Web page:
Yes, the animal DNA theme continues. And it only took me SIX HOURS waiting in line to find that out. Not kidding. Six hours.
Hit the jump for panel details.
We got the ultra wide triple screen for this one, as moderator Ralph Garman intro’d cast and crew. In a follow-up gag to when Andrew Garfield showed up a couple years ago in a cheap costume, they showed a featurette of him in the new costume swinging across San Diego and c limbing walls to get into Hall H. In character, he acts nervous like last time.
As a video of Emma Stone saying hi from France rolls, the signal is interrupted by Electro singing “Itsy Bitsy Spider,” and in comes Jamie Foxx. “Spidey” stays in character, says he loved Django, to which Foxx says “I’m gonna make you die, boy.” They discuss Any Given Sunday, Spidey says he does what he does because he doesn’t like assholes. Kinda funny, but they’re pushing it a bit long.
“Who’s Andrew…I thought Eduardo Saverin played me!”
Finally, “Spidey” leaves, saying he has to go to the bathroom.
“You don’t have to color inside the lines” – Foxx, on playing a villain. He got the call while his daughter was having a Spider-Man birthday party. Says he knows guys like Max Dillon, who live at home with mom. He gets betrayed by three things – love, his family and his work. Even his mom does not remember his birthday, so when he gets his power, all the anger comes out.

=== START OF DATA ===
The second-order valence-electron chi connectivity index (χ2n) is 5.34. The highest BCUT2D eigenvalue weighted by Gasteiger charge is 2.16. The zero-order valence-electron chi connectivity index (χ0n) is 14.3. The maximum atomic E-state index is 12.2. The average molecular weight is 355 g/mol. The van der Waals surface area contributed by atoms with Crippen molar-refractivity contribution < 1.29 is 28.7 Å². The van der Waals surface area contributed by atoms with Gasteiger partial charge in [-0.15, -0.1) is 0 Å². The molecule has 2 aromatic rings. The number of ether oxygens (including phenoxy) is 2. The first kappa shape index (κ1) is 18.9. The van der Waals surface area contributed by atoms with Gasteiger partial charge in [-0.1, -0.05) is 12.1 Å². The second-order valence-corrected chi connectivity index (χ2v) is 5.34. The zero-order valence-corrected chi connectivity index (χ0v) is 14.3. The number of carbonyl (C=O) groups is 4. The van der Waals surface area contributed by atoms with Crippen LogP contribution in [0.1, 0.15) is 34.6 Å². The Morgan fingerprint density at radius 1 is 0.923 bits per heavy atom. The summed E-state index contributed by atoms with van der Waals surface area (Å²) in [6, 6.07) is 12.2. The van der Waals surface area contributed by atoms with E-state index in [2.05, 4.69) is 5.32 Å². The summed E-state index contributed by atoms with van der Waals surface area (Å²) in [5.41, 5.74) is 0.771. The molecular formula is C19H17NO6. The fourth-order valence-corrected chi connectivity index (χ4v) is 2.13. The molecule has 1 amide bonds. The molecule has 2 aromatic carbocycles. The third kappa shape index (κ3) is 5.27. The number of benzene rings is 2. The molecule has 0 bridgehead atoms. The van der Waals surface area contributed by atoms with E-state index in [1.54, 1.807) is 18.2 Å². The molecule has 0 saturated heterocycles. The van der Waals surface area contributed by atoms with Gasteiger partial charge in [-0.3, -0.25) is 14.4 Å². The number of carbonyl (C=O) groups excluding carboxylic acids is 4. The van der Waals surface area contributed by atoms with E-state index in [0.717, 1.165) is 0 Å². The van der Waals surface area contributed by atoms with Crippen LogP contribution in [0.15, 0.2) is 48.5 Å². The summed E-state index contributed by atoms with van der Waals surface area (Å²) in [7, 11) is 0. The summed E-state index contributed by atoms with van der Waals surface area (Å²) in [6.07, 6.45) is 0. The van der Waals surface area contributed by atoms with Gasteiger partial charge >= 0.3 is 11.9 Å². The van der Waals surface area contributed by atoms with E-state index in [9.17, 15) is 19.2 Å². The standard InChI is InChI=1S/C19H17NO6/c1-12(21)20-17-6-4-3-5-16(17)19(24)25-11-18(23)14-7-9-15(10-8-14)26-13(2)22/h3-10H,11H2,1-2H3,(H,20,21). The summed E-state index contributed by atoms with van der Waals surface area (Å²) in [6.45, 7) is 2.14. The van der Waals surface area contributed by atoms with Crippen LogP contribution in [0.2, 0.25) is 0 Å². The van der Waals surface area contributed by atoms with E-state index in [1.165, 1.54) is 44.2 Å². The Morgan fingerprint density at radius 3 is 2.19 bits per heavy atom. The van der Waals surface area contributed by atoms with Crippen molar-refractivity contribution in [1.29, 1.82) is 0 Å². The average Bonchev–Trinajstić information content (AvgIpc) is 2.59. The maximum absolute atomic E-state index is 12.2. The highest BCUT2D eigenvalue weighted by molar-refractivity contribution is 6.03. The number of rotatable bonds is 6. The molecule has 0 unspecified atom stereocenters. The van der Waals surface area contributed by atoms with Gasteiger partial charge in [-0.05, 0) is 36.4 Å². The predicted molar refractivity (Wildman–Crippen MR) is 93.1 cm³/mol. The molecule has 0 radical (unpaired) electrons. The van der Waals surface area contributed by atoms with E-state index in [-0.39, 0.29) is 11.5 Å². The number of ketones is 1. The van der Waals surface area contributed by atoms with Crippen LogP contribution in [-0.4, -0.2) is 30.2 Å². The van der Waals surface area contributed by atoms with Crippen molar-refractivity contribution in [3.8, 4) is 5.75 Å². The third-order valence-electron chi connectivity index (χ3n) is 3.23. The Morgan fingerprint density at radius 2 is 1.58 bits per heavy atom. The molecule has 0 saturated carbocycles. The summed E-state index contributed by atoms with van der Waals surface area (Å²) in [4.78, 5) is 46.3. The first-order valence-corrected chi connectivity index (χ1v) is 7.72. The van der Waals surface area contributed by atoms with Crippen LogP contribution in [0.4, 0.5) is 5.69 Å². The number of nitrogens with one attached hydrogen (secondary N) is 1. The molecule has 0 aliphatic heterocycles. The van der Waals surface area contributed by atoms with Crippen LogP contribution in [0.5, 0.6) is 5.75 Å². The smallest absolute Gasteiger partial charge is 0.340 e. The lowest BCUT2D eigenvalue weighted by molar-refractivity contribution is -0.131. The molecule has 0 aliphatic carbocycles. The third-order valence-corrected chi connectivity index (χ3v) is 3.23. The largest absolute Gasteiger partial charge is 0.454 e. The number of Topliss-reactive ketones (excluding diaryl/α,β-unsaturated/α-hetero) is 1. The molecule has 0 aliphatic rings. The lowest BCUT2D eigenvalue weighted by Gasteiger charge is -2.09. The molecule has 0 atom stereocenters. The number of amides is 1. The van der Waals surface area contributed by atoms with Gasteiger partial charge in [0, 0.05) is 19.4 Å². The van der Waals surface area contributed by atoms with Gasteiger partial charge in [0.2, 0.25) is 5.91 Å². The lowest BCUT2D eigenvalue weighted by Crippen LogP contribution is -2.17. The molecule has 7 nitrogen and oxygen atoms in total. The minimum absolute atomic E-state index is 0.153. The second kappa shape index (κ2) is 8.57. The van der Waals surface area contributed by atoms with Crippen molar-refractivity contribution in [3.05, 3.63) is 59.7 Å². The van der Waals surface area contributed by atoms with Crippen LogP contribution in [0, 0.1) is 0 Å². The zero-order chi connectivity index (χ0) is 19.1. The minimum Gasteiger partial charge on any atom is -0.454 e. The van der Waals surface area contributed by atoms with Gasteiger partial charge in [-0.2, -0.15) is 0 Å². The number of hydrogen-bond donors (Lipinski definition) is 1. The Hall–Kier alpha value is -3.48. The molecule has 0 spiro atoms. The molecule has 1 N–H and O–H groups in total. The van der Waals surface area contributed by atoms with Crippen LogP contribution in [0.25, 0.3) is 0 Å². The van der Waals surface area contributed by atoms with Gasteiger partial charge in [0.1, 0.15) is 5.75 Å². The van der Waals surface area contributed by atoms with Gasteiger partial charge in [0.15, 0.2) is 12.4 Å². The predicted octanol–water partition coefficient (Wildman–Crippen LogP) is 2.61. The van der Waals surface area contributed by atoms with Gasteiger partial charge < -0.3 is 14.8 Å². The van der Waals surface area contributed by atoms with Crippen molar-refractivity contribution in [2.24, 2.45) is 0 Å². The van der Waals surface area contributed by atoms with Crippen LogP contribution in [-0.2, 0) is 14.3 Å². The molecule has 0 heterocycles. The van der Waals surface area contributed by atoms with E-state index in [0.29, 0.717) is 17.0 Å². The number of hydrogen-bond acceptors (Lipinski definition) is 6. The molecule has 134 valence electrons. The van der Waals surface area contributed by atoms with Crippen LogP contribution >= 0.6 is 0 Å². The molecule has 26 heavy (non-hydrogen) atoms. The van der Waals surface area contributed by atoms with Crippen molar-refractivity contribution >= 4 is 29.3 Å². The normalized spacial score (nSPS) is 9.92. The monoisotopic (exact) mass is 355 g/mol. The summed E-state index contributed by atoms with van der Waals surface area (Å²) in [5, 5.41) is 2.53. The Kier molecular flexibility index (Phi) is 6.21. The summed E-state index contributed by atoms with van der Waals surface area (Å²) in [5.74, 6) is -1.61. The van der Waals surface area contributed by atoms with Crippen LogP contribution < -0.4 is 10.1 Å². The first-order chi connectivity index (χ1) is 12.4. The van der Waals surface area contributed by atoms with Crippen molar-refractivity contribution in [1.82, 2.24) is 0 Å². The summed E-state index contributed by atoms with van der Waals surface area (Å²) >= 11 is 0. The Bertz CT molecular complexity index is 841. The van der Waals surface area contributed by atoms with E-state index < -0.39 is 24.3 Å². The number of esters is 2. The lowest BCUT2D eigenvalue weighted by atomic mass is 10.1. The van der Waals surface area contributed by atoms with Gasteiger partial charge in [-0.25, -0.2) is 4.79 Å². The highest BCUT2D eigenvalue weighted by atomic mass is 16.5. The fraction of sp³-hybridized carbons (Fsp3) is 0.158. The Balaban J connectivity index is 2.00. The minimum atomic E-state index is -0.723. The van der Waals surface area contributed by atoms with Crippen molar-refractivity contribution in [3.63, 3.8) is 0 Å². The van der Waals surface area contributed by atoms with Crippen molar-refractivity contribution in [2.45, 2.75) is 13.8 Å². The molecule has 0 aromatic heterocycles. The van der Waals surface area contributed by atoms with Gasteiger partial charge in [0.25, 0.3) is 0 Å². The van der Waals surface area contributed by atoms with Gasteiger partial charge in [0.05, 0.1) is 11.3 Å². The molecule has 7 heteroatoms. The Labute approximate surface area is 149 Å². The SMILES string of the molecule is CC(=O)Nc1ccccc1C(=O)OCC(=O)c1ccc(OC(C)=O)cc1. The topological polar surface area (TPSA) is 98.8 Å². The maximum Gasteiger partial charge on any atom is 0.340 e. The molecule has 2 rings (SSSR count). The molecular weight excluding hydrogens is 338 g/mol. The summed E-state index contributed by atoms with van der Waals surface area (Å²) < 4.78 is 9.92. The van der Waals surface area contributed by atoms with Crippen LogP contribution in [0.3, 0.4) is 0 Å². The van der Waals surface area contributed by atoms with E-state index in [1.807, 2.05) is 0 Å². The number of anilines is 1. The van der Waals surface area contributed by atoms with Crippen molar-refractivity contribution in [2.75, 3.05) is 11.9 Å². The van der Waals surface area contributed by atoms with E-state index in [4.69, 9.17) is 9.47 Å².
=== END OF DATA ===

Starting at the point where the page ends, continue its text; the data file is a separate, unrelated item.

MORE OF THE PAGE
At the beginning of the movie, Spider-Man’s having fun bring Spider-Man, but he learns a lesson or two – a non final version of the trailer shows this. Spidey is cahsing Paul Giamatti, who’s driving a truck through various obstacles and yelling in Russian. Spidey saves Max Dillon, a balding and nerdy Foxx, who’s a low-level Oscorp employee. He can’t believe Spidey calls him by name (reading it off his name tag), and wishes he were famous. While fixing electrical cables in the Oscorp building, a cable misaligns, and he gets shocked, falling through the floor into a big tank of genetically modified electric eels (yes, really, they are pursuing this whole mutant animal DNA thing. We don’t see RHINO-rhino yet, but I assume that happens there too). Then there’s Harry Osborn looking creepy, in an asylum talking to what seems to be his dying dad. He later looks at Spidey and Electro on monitors and says something like “You can’t hide any more.” Electro can levitate, has ghostlike face that’s quite creepy. Harry looks like he’s being set up to be the main villain, though – I’ve heard rumors Green Goblin is the big secret.
Garfield, now out as himself and speaking in his natural accent, says his comments about a gay Spider-Man were a statement of his support for LGBT rights, but in fact it’d be too big a plot change in these movies. Still, he feels Spider-Man should be for everyone.
Dane DeHaan says Harry and Peter are childhood friends, but Harry gets sent away to boarding school and cuts ties with his own life. Now he’s graduated, and coming home.